Last weeks I was performing some ARP spoof tests on my own network and I realized that if I tried spoofing my MAC address in the Ethernet Header. (for one packet only, I connected with a different MAC) that my messages didn't arrive on the destination anymore.

Since I was doing this on a WPA2 wireless connection, I had the impression that every connection on WPA2 gets mapped to a MAC address and that all other source MAC addresses are blocked.

Is this true? And if it is not, what else could it be that makes my packet not arrive? (I also monitored at the target end, and with my real MAC it received the package, with with a spoofed MAC it didn't.

It would be nice if someone had some references too!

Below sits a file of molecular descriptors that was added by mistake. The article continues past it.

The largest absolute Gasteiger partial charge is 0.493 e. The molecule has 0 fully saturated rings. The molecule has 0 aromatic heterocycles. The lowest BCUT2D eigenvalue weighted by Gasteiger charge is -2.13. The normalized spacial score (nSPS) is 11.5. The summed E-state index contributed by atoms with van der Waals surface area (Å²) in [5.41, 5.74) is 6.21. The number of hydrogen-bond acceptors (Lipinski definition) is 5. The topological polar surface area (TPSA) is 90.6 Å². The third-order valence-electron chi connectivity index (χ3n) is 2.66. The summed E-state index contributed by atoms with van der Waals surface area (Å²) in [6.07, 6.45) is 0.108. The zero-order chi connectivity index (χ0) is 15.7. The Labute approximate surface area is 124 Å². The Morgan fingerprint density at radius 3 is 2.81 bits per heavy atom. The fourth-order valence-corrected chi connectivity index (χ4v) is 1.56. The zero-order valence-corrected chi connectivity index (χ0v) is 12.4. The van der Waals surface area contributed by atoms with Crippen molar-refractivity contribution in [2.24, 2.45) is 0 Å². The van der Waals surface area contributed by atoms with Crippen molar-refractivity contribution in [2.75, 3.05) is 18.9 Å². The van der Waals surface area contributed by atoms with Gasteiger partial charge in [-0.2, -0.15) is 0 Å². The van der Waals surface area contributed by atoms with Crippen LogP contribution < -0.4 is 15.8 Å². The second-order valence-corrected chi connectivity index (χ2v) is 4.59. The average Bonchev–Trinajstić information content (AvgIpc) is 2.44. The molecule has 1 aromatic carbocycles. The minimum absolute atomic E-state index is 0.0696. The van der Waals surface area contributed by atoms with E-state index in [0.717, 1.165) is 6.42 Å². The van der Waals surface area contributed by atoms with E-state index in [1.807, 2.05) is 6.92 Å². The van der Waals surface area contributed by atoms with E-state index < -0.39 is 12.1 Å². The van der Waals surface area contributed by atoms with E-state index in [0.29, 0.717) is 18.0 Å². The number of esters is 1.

1 Answer 1


Remember 802.11 is not Ethernet, so the same rules don't apply.
If you spoof your source address, the AP considers you an unknown client-- one that hasn't associated with the AP yet, so it ignores you.

  • Thanks for this! So I guess I can say that AP's holds a list of all Associated Clients and their MAC? Does this mean that AP's also check the Ethernet Header, and not only the 802.11 Headers? So for example: If I'd send a 802.11 Header with my original MAC, and an Ethernet Header with a wrong check, this would be filtered? Jan 15, 2016 at 12:29
  • 1
    There is no Ethernet header. Your laptop is using 802.11 as the L2 protocol, not Ethernet.
    – Ron Trunk
    Jan 15, 2016 at 13:37
  • Ah! I am a bit new to this, but I guess when a 802.11 packet is send to a node on a Wired Ethernet Network, the 802.11 MAC Header is transformed into an Ethernet Header? Jan 15, 2016 at 14:02

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